For the next four days the CWU campus was completely shut down, as was for all practical purposes the entire town of Ellensburg and a good portion of the eastern part of the state for that matter. I-90 from Snoqualmie Pass to Spokane was essentially shut down, and people were warned to limit driving to absolute necessity only. For most of that Sunday and well into Monday, the ash continued to fall in a constant, dry, eye-burning, lung scraping drizzle. We'd walk around with damp rags over our faces, and every nook and cranny of our clothes and skin would get covered with the stuff. It seeped in under the doors, so you'd have to roll up a towel and place it at the base of the door in an ultimately futile effort to keep it out. But of course, the grains were so fine that the mere act of opening and closing the door would cause plumes of it to be swept in.
For several days we were the biggest story on the planet with images of the eruption, it's aftermath and stories of our efforts to deal with the crisis circling the globe (no mean feat considering cable mega-news channels such as CNN didn't even exist at the time) . I still have my copy of the Longview Daily News (being the closest city to the eruption cite, and for a brief moment in history, the focal-point of world attention) published two days later, with the full-page spread of the blast zone. Jimmy Carter came to town to view the devastation and with promises of rapid mobilization of Federal emergency support. They even made a movie out of it (regretably quite forgetable, even with veteran actor Art Carney playing Harry Truman, the stubborn owner of Spirit Lake Lodge, who refused to leave his home of some 40-odd years, and who is now entombed beneath the pyroclastic outflow created when the upper third of the mountain slid down into the lake), which had it's world premier at the Columbia Theatre. We were big news, and everyone wanted to know how we were dealing with one of the worst natural disasters in human history.
And deal with it we did, although in ways that were decidedly less than heroic. We ventured outside only when absolutely necessary, and then dressed like deep-sea divers or moon-walking astronauts, every inch of our bodies covered to try to keep the ash from sifting into our clothes, our bodies, into our eyes, and noses and lungs. We washed our clothes repeatedly, ate oatmeal, macaronni-and-cheese and hamburgers for three days, because the food service staff didn't know how long it would be before the next deliveries could arrive. We dialed phones millions of times, always hoping that somehow the lines would clear and we'd finally be able to contact parents, loved ones and friends (by the time I got ahold of my Mom sometime on Monday, it turned out that everyone in Longview was fine, although there had been some concern since my other grandmother's house was right across the street from the Cowlitz river, which crested about a foot below the top of the embankment). In short, we did what people always do in these situations, we tried to carry on with our lives as best we could under adverse conditions and just waited for things to improve. Eventually, they did. The skies cleared, the Kittitas winds swept the ash into the air, the rain washed it out of the sky and into the ground. Roads reopened. So did school. And over time, things got back to normal.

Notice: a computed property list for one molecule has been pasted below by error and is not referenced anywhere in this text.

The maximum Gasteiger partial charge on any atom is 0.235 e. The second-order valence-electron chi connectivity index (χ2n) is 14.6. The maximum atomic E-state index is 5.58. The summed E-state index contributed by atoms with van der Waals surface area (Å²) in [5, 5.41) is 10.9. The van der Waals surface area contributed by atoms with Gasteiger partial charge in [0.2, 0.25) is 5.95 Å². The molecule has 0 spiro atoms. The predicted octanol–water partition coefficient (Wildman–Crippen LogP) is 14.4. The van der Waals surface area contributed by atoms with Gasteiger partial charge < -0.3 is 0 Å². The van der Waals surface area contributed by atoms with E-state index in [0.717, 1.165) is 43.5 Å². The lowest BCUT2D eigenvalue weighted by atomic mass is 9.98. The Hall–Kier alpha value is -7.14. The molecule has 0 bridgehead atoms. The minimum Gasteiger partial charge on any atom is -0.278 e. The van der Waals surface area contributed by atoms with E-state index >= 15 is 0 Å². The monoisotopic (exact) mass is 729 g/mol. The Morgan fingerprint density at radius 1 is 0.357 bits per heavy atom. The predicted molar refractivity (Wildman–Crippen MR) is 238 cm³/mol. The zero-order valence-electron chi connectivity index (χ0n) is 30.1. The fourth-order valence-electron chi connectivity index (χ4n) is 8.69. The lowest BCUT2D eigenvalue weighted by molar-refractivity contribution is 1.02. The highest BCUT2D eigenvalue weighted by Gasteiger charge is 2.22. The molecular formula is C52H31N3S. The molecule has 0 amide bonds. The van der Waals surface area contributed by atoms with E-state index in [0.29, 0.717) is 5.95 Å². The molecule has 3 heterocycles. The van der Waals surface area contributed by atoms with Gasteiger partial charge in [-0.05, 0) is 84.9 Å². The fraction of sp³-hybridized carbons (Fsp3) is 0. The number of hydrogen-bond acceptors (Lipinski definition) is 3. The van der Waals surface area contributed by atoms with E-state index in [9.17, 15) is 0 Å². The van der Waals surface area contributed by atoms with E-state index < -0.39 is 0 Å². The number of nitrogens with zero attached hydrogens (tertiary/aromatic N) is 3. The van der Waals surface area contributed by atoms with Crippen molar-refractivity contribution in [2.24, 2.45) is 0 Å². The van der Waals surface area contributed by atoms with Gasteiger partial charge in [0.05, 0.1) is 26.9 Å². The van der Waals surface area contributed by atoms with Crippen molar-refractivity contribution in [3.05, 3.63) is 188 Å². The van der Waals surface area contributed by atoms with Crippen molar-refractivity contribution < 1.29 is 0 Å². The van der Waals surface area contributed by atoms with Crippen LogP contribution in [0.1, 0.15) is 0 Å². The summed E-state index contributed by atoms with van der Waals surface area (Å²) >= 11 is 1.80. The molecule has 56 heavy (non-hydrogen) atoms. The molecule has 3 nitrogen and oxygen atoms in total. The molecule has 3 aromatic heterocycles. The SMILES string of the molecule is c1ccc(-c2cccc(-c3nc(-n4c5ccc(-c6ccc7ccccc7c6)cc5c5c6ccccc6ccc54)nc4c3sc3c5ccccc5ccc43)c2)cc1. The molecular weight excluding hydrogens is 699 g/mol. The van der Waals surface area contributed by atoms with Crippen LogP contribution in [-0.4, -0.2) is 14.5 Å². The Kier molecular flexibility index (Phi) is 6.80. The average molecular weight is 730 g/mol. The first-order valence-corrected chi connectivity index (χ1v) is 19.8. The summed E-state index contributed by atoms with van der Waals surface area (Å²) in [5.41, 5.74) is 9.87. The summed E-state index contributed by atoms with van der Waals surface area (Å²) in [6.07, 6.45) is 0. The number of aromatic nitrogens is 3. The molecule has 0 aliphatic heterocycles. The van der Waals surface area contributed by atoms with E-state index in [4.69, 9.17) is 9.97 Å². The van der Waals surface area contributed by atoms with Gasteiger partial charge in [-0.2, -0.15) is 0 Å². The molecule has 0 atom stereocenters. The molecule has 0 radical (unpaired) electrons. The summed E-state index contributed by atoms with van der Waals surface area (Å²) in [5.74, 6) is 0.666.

I didn't get a chance to go home until nearly three weeks later -- and wouldn't you know it? There was a second eruption that sent another ash plume southwest this time instead of northeast; before things finally settled down later that summer, I had the distinct displeasure to be in the fallout zone of all four major eruptions.
It wasn't until about ten years ago that I finally got a chance to get an up-close look at the mountain, and even though the plant and animal life was already well on its way to recovery, the difference was still startling. Hundreds of thousands of acres of trees had been blown down, and the downfall salvaged over the years to the point where there were now vast bare tracts, with only a few plants and seedlings sprouting out of the ground. It still looked very much like photos of lunar landscapes brought back by the Apollo missions.
We'd spent a lot of our summer weekends as kids at Spirit Lake Lodge, and I was shocked at the difference in the landscape. I can still remember the pristine clarity of the water, where you could easily read the labels on pop cans 50 feet below the surface. And at night, the sky was so clear and dark you could see the entire belt of the Milky Way spread out like a curtain over your head. We'd lie in our sleeping bags under the open sky and watch the tiny pinpricks of satellites traverse the blackness, catching our attention simply because they moved against an unmoving background. Today the lake remains a shadow of its former self -- it's basically just a large mud puddle -- but the water quality has been slowly improving. Plants and animals have returned. Trees are growing, people can even drive right up to the new Visitors Center and look straight into the gaping maw that was once a mountain. And as they make that drive, some of them might think to stop by a small plaque that marks the the site where Spirit Lake Lodge and its irracible owner are buried under hundreds of meters of pyroclast and felled trees.
It's probably not a bad way to go at that.
on 4:01 PM